Experimental Characterization of Interfacial Behaviors of Hydrocarbon Mixtures in High Pressure Systems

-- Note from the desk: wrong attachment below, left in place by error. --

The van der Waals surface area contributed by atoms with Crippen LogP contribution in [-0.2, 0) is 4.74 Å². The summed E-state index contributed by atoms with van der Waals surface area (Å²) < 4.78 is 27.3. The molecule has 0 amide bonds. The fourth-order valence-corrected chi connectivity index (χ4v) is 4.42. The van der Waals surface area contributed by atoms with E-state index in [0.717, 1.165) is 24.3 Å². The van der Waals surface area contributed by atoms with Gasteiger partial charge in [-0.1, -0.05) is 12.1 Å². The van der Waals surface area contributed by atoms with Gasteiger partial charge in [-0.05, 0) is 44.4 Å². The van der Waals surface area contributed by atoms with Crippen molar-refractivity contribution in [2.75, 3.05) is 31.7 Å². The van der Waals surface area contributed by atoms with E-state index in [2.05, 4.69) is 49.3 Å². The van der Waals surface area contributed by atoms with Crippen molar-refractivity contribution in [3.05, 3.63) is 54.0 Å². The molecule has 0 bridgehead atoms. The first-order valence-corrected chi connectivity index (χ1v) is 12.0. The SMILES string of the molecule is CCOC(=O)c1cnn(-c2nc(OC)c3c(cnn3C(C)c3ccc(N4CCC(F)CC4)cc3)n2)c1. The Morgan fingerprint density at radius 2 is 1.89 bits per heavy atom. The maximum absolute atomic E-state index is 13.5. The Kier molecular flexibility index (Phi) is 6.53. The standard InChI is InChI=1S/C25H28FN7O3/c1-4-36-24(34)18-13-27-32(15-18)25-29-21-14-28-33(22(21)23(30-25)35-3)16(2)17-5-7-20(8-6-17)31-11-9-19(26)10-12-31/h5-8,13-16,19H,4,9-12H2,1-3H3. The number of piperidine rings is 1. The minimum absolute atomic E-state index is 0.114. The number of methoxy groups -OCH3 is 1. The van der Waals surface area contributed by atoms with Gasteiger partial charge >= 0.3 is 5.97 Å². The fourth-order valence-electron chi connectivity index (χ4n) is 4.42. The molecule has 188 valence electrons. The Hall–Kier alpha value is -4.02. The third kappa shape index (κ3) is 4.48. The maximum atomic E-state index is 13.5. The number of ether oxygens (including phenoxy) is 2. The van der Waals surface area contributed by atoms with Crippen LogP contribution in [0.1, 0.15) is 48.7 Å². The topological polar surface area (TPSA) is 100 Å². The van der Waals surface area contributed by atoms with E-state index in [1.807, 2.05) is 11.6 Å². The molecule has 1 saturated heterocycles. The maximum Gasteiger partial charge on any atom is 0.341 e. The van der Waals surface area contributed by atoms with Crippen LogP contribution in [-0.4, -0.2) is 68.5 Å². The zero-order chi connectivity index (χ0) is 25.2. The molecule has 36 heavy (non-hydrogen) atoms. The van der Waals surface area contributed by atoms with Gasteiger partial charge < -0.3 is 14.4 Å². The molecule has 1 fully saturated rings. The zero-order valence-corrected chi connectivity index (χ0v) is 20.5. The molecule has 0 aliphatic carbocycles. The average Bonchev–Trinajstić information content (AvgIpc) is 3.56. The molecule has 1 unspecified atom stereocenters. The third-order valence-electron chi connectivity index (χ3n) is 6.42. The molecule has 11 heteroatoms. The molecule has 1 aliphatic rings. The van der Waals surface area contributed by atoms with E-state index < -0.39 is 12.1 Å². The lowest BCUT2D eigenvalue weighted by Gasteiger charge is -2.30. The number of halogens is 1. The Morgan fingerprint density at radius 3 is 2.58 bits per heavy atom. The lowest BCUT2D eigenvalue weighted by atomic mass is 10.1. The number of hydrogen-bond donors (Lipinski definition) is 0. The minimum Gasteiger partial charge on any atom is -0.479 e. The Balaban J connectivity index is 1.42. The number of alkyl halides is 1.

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The interfacial properties and behaviors of the hydrocarbon mixtures in high pressure systems were experimentally and numerically studied during this work. Simultaneously measurements of phase densities, vapor phase compositions, and interfacial tensions were performed using the High Pressure interfacial tension facility in the Statoil Research Center, Trondheim. Numerical computations of interfacial properties at the non-homogeneous flat vapor/liquid interface were carried out with the Gradient Theory model so as to evaluate the method for future simulations of interfacial characteristics of the real gas condensate. It was found that the accuracy of the Gradient Theory is superior to the Parachor Method, which has been traditionally used in the oil industry for its interfacial tension predictions. In the laboratory, the high pressure Anton Paar oscillation tube densitometer was employed for liquid and vapor phase density measurements, and the pendant drop method was used to generate the interfacial tension data. The Online Gas Chromatography (GC) cell was utilized to obtain the vapor phase compositions under high pressure conditions. In this study, the methane + ethane + n-pentane system is considered to be a synthetic condensate, which mimics the thermodynamic behavior of a real nature gas in high pressure gas/liquid separation systems. The experimental temperature is set to 294.15 K since it is close to the scrubber’ normal working temperature. Both the phase densities and interfacial tensions of the methane + n-pentane, ethane + n-pentane and methane + ethane + n-pentane systems were measured in the interfacial tension rig. The experimental data is crucial for the understanding, experimental characterizing, and developing the thermodynamic model in predicting interfacial properties and the phase behaviors governing the high pressure vapor/liquid separation process, which is the main purpose of this research. The Gradient Theory method, combined with the Peng-Robinson Equation of State (PR EOS), and Soave-Redlich-Kwong Equation of State (SRK EOS) was applied for the calculation of interfacial tensions and density distributions of the hydrocarbon mixtures. The Gradient Theory method was first validated against experimental data from the literature and the Parachor method from Weinaug and Katz (1943). The predicted tensions from the Gradient theory of inhomogeneous interface are in excellent agreement with experimental data for both binary hydrocarbon mixtures and multicomponent fluids. The advantages and disadvantages of the Gradient Theory method, with regards to the present hydrocarbon systems, were analyzed. It turns out that the Gradient theory is better than the traditional Parachor Method, both in moderate pressures and in near critical conditions. The obtained results illustrate that the Gradient Theory model provides a simple and accurate technique to compute the interfacial tensions of real hydrocarbon mixtures over a large range of temperatures and pressures. The numerical Gradient Theory method appears to be a good alternative for the future computational treatment of the hydrocarbon mixtures with simultaneous simulations of mixture compound density profiles over the vapor/liquid interfaces. These interfaces are rather inaccessible in experimental observation and measurement situations; they are also very useful for theoretically understanding and explaining the variations in interfacial properties and phase behaviors.